Designing Another Future

Freyja Harris
Published in
4 min readJul 14, 2020


An insight into designing a climate futures board game

At our company retreat in September 2019, we were playing a selection of design futures board games. It was during that gaming afternoon that we started to wonder, whether we were up to the challenge of creating a futures board game and how might we go about it. Later in the year, we set aside some studio time to have a go at creating something.

The outcome is “Another Future” of which the v.1 is currently available to print and play. It is a four-player scenario building game based around the climate crisis. Each player adopts the role of a character, one of four fictional futurists. Players must decide whether they work together or push forward their own agenda in the face of the climate emergency.

To paint a better picture of why we made the game, and some of the main decisions we made, it’s worth giving a brief insight into our research and design process.

We began looking into the history of board games and found that many games were created to promote specific ‘virtues.’ For example, an early version of Monopoly called ‘The Landlord’s Game’ aimed to promote the virtue that land ownership is unfair, while The Game of Life aimed to promote the virtue of the American Dream — the idea that ‘anyone can make it if they work hard enough.’

Reflecting on this, we thought about the ‘virtues’ we try to promote through our work at Andthen. In this game, we wanted to promote virtues that we feel are synonymous with a futures thinking mindset such as, ‘there are multiple possible futures,’ ‘short-termist attitudes are often damaging in the long-term,’ and that ‘everyone has a different idea of what a preferable future looks like.’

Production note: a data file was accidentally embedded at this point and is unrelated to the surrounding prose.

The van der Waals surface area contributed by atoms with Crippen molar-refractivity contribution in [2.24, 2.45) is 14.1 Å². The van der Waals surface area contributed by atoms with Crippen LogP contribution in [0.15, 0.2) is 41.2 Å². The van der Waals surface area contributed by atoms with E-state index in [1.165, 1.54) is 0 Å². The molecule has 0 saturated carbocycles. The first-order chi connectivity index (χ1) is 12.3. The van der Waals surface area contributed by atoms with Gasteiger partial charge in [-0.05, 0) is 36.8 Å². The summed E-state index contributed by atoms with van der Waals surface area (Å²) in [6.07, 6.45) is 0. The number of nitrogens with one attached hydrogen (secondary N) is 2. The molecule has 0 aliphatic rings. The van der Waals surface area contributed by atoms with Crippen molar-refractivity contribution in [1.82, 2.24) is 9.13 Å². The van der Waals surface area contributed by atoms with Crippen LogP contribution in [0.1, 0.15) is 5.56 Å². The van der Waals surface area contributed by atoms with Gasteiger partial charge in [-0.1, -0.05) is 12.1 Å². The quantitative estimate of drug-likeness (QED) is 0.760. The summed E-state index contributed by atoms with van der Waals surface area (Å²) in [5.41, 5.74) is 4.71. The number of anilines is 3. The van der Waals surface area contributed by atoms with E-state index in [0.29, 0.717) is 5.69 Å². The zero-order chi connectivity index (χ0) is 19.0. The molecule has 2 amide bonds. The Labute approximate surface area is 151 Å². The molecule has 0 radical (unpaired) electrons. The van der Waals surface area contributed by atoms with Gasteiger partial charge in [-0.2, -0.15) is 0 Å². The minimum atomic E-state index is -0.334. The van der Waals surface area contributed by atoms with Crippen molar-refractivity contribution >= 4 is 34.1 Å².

Once we had the foundations for the game we began prototyping mechanisms that could communicate our virtues. With a particular focus on one of the virtues; ‘everyone has a different idea of what a preferable future looks like’, we created four roles for the players to adopt which stem from different ‘archetypes’ of futurists, or viewpoints on how to progress society:

Hal Bass represents a kind of techno-futurist who believes that everything will be solved just-in-time with technological innovations, and of course, he has a back-up plan of living on another planet.

Arial Pike is a socially driven futurist. She strongly feels that to make any progress on tackling climate change we need political and behavioural change.

Fin Pollock is an economic futurist believing that economic growth can be separated from unsustainable resource consumption and harmful pollution.

Rae Flounder represents an environmental futurist campaigning for re-prioritising the natural world over human life to rebalance the ecosystem.

The aim of the game is to complete a 4x4 grid of tiles which presents a collective future world. To build in the other virtues (‘there are multiple possible futures,’ and ‘short-termist attitudes are often damaging in the long-term’) we experimented with different mechanisms which would create some kind of balance between the players’ long and short term decisions, as well as between the different possible futures each player would be vying to build. Ultimately, we agreed on a couple of mechanisms which supported these virtues:

  • Players need to choose between working alone or working together — working alone is the only way to have a ‘solo victory’ yet significantly increases the chance of all players losing.
  • Some cards significantly advance certain players’ agendas in the short term, but also trigger in-game events which disrupt play and make it harder for all players to beat the game individually or collectively in the long run.

The game is available in a print-and-play format. We plan to work on it further in the near future, so we would love to hear your thoughts and feedback.